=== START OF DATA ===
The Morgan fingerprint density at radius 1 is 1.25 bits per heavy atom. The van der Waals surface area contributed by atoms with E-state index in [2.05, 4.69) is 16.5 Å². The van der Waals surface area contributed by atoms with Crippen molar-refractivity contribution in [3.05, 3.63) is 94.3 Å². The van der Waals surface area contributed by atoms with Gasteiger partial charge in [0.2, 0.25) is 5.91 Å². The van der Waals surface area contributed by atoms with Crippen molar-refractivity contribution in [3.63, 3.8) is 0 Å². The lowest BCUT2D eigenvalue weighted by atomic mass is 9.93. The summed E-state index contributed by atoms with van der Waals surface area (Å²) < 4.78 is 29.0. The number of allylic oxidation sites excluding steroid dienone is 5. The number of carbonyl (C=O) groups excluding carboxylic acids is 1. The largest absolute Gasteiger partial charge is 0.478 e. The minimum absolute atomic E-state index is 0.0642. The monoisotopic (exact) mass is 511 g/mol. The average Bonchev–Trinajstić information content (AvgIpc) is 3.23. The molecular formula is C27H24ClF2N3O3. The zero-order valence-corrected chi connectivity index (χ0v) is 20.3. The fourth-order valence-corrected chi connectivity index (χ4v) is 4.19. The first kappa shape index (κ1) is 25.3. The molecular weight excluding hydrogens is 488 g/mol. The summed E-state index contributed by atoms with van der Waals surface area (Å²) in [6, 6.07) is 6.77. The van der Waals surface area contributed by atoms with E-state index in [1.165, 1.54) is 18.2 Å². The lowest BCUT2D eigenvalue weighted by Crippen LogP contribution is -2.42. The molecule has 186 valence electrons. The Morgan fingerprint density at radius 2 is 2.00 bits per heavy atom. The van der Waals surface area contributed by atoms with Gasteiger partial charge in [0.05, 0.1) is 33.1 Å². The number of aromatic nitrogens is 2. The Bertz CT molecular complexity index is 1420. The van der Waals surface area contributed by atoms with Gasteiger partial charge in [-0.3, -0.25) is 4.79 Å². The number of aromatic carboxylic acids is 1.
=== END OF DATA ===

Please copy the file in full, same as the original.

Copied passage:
The Morgan fingerprint density at radius 1 is 1.25 bits per heavy atom. The van der Waals surface area contributed by atoms with E-state index in [2.05, 4.69) is 16.5 Å². The van der Waals surface area contributed by atoms with Crippen molar-refractivity contribution in [3.05, 3.63) is 94.3 Å². The van der Waals surface area contributed by atoms with Gasteiger partial charge in [0.2, 0.25) is 5.91 Å². The van der Waals surface area contributed by atoms with Crippen molar-refractivity contribution in [3.63, 3.8) is 0 Å². The lowest BCUT2D eigenvalue weighted by atomic mass is 9.93. The summed E-state index contributed by atoms with van der Waals surface area (Å²) < 4.78 is 29.0. The number of allylic oxidation sites excluding steroid dienone is 5. The number of carbonyl (C=O) groups excluding carboxylic acids is 1. The largest absolute Gasteiger partial charge is 0.478 e. The minimum absolute atomic E-state index is 0.0642. The monoisotopic (exact) mass is 511 g/mol. The average Bonchev–Trinajstić information content (AvgIpc) is 3.23. The molecular formula is C27H24ClF2N3O3. The zero-order valence-corrected chi connectivity index (χ0v) is 20.3. The fourth-order valence-corrected chi connectivity index (χ4v) is 4.19. The first kappa shape index (κ1) is 25.3. The molecular weight excluding hydrogens is 488 g/mol. The summed E-state index contributed by atoms with van der Waals surface area (Å²) in [6, 6.07) is 6.77. The van der Waals surface area contributed by atoms with E-state index in [1.165, 1.54) is 18.2 Å². The lowest BCUT2D eigenvalue weighted by Crippen LogP contribution is -2.42. The molecule has 186 valence electrons. The Morgan fingerprint density at radius 2 is 2.00 bits per heavy atom. The van der Waals surface area contributed by atoms with Gasteiger partial charge in [0.05, 0.1) is 33.1 Å². The number of aromatic nitrogens is 2. The Bertz CT molecular complexity index is 1420. The van der Waals surface area contributed by atoms with Gasteiger partial charge in [-0.3, -0.25) is 4.79 Å². The number of aromatic carboxylic acids is 1.